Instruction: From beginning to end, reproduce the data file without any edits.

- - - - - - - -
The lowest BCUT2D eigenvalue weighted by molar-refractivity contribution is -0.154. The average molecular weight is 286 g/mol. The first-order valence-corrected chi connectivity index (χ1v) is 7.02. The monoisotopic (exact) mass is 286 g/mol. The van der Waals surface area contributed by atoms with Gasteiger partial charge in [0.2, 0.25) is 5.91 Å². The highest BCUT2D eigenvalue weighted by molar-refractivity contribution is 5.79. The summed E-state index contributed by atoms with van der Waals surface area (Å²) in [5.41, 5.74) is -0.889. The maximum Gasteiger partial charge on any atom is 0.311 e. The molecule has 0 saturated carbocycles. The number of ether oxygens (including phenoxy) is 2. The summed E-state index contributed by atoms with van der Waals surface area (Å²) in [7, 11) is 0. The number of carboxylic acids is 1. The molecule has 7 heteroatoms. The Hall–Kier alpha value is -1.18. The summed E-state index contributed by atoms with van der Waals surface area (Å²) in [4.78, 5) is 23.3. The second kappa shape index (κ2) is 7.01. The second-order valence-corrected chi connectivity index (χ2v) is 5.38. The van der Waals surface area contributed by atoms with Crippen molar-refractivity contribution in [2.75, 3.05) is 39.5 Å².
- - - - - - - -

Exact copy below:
The lowest BCUT2D eigenvalue weighted by molar-refractivity contribution is -0.154. The average molecular weight is 286 g/mol. The first-order valence-corrected chi connectivity index (χ1v) is 7.02. The monoisotopic (exact) mass is 286 g/mol. The van der Waals surface area contributed by atoms with Gasteiger partial charge in [0.2, 0.25) is 5.91 Å². The highest BCUT2D eigenvalue weighted by molar-refractivity contribution is 5.79. The summed E-state index contributed by atoms with van der Waals surface area (Å²) in [5.41, 5.74) is -0.889. The maximum Gasteiger partial charge on any atom is 0.311 e. The molecule has 0 saturated carbocycles. The number of ether oxygens (including phenoxy) is 2. The summed E-state index contributed by atoms with van der Waals surface area (Å²) in [7, 11) is 0. The number of carboxylic acids is 1. The molecule has 7 heteroatoms. The Hall–Kier alpha value is -1.18. The summed E-state index contributed by atoms with van der Waals surface area (Å²) in [4.78, 5) is 23.3. The second kappa shape index (κ2) is 7.01. The second-order valence-corrected chi connectivity index (χ2v) is 5.38. The van der Waals surface area contributed by atoms with Crippen molar-refractivity contribution in [2.75, 3.05) is 39.5 Å².